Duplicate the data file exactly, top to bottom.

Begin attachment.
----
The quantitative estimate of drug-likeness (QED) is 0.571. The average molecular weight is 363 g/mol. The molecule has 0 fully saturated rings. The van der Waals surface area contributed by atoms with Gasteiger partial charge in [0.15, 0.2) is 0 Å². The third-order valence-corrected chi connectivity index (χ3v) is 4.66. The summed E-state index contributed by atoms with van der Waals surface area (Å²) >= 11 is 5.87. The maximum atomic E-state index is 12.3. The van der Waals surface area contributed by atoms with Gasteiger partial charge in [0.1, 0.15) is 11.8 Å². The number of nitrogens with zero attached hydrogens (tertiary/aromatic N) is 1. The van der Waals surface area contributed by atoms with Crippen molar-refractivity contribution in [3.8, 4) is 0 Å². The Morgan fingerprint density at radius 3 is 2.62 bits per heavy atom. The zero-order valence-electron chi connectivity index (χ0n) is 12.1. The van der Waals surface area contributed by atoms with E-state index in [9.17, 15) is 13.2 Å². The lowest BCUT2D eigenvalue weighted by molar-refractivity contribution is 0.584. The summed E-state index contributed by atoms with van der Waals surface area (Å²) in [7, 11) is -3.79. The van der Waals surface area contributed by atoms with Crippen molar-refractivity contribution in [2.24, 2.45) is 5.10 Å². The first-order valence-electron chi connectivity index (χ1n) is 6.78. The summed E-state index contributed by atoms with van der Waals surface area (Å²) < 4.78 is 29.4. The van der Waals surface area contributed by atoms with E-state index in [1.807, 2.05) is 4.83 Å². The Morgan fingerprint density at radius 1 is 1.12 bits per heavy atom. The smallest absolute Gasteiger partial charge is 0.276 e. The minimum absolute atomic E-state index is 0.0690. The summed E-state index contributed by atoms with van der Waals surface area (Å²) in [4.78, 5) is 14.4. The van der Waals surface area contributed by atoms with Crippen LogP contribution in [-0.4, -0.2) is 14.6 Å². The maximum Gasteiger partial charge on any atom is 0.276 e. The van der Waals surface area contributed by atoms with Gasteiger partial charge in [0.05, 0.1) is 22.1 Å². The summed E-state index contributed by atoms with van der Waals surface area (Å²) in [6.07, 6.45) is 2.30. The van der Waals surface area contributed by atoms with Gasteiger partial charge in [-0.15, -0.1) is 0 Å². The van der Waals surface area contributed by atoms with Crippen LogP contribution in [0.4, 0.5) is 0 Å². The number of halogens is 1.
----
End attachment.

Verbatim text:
The quantitative estimate of drug-likeness (QED) is 0.571. The average molecular weight is 363 g/mol. The molecule has 0 fully saturated rings. The van der Waals surface area contributed by atoms with Gasteiger partial charge in [0.15, 0.2) is 0 Å². The third-order valence-corrected chi connectivity index (χ3v) is 4.66. The summed E-state index contributed by atoms with van der Waals surface area (Å²) >= 11 is 5.87. The maximum atomic E-state index is 12.3. The van der Waals surface area contributed by atoms with Gasteiger partial charge in [0.1, 0.15) is 11.8 Å². The number of nitrogens with zero attached hydrogens (tertiary/aromatic N) is 1. The van der Waals surface area contributed by atoms with Crippen molar-refractivity contribution in [3.8, 4) is 0 Å². The Morgan fingerprint density at radius 3 is 2.62 bits per heavy atom. The zero-order valence-electron chi connectivity index (χ0n) is 12.1. The van der Waals surface area contributed by atoms with E-state index in [9.17, 15) is 13.2 Å². The lowest BCUT2D eigenvalue weighted by molar-refractivity contribution is 0.584. The summed E-state index contributed by atoms with van der Waals surface area (Å²) in [7, 11) is -3.79. The van der Waals surface area contributed by atoms with Crippen molar-refractivity contribution in [2.24, 2.45) is 5.10 Å². The first-order valence-electron chi connectivity index (χ1n) is 6.78. The summed E-state index contributed by atoms with van der Waals surface area (Å²) < 4.78 is 29.4. The van der Waals surface area contributed by atoms with E-state index in [1.807, 2.05) is 4.83 Å². The Morgan fingerprint density at radius 1 is 1.12 bits per heavy atom. The smallest absolute Gasteiger partial charge is 0.276 e. The minimum absolute atomic E-state index is 0.0690. The summed E-state index contributed by atoms with van der Waals surface area (Å²) in [4.78, 5) is 14.4. The van der Waals surface area contributed by atoms with Crippen LogP contribution in [-0.4, -0.2) is 14.6 Å². The maximum Gasteiger partial charge on any atom is 0.276 e. The van der Waals surface area contributed by atoms with Gasteiger partial charge in [0.05, 0.1) is 22.1 Å². The summed E-state index contributed by atoms with van der Waals surface area (Å²) in [6.07, 6.45) is 2.30. The van der Waals surface area contributed by atoms with Gasteiger partial charge in [-0.15, -0.1) is 0 Å². The van der Waals surface area contributed by atoms with Crippen LogP contribution in [0.4, 0.5) is 0 Å². The number of halogens is 1.